Vancouver Observer article leads to help from kids at Vancouver Talmud Torah for young Japanese earthquake survivors
Masumi Kikuchi's heart wrenching Vancouver Observer story about the devastation the Japanese earthquake inflicted on her hometown brought two far flung communities of kids together.
Last spring, I wrote an article in the Vancouver Observer about helping my hometown region recover from Japan's devastating earthquake. Several months later, Jennifer Shecter, the communications director of Vancouver Talmud Torah (VTT), a private Jewish elementary school, contacted me. She had read my article and been moved by it. This led to a phenomenal connection between the children at VTT and the kids in my hometown who had survived the Japanese earthquake.
I visited VTT and I was quite impressed by what the students had managed to do all by themselves.
To help them kids reach out to Japanese earthquake survivors, I coordinated with things with the school I attended as a child. It was in the tsunami-affected area. The teachers in Japan ware so happy to hear that Canadian children wanted to help. I received $265 from the kids. Later and donated enough to round the donation up to 30,000 yen (around $375).
The teachers used the money that the students from Vancouver had sent to buy gift cards for their students in need.
Also, I was introduced to one extraordinarily generous Vancouver boy by my friend.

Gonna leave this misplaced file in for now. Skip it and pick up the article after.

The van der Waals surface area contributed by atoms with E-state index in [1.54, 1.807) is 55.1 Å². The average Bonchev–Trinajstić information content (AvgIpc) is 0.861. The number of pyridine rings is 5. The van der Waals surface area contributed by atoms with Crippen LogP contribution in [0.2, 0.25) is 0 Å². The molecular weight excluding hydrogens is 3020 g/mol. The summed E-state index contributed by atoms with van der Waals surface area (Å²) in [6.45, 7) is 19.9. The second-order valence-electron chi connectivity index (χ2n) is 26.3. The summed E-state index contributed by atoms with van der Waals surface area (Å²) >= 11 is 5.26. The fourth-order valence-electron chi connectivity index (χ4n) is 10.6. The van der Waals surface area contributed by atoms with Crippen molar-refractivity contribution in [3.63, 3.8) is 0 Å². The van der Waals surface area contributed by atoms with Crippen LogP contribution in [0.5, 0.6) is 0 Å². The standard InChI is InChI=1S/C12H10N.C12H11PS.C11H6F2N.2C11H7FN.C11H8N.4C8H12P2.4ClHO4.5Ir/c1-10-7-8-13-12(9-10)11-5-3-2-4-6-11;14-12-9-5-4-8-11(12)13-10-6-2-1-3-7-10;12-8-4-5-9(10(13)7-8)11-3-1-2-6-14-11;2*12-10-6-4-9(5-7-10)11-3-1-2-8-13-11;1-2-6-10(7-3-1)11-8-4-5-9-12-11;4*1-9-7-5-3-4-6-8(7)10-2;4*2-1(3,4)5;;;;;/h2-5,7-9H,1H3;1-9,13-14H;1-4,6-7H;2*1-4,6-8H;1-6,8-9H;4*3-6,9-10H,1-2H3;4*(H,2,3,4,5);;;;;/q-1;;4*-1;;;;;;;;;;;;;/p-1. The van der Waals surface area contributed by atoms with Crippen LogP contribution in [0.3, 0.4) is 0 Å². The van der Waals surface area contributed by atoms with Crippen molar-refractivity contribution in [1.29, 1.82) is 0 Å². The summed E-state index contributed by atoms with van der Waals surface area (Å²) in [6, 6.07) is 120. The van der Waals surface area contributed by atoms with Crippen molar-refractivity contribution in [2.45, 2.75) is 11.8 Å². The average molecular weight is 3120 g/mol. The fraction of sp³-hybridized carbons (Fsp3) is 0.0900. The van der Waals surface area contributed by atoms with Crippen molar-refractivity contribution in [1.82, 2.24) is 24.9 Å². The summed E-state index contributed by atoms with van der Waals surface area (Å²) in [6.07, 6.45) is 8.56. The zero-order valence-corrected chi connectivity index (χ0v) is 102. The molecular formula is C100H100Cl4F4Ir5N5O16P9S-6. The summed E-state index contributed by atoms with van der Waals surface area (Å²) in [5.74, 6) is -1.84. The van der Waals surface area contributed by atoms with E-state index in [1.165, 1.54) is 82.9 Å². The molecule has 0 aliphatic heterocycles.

Aldo is seven years old, living in Vancouver, Canada. He was looking for someone in Japan whom he could help. He wanted to give the money he received on his birthday to them.
This is the letter from him:
Hi my name is Aldo, I am seven years old. I had my birthday and each year I ask for money. I take half and buy one gift, and the other half I give to our community. This time I chose you, because you had a Tsunami. I am very sorry you had a Tsunami. I hope it never happens again. I hope you can buy a better house with the money. I want you to buy some extremely fun toys. I hope this will help you!
What a sweet boy he is, I thought.
But how to use his gift? I was asking around at the school and among other people. Someone graciously refused this proposal so I chose my cousin's family.
They had a new house in Ryoishi, Kamaishi. Now, they cannot find their house, two cars nor even one picture of their life before the tsunami.
They were quite happy and impressed by Aldo’s sweet behaviour as were the volunteers there, too.
There are several volunteers -- university students -- in Miyagi prefecture to help the quake-affected kids study. They could not help shedding tears when they heard that a young boy from Canada was giving up his birthday gift in an effort to help them.
Thank you again, Aldo. Thank you again for the kind support for Japanese children.
For more photos and information, please visit the Kamaishi website in English and Japanese.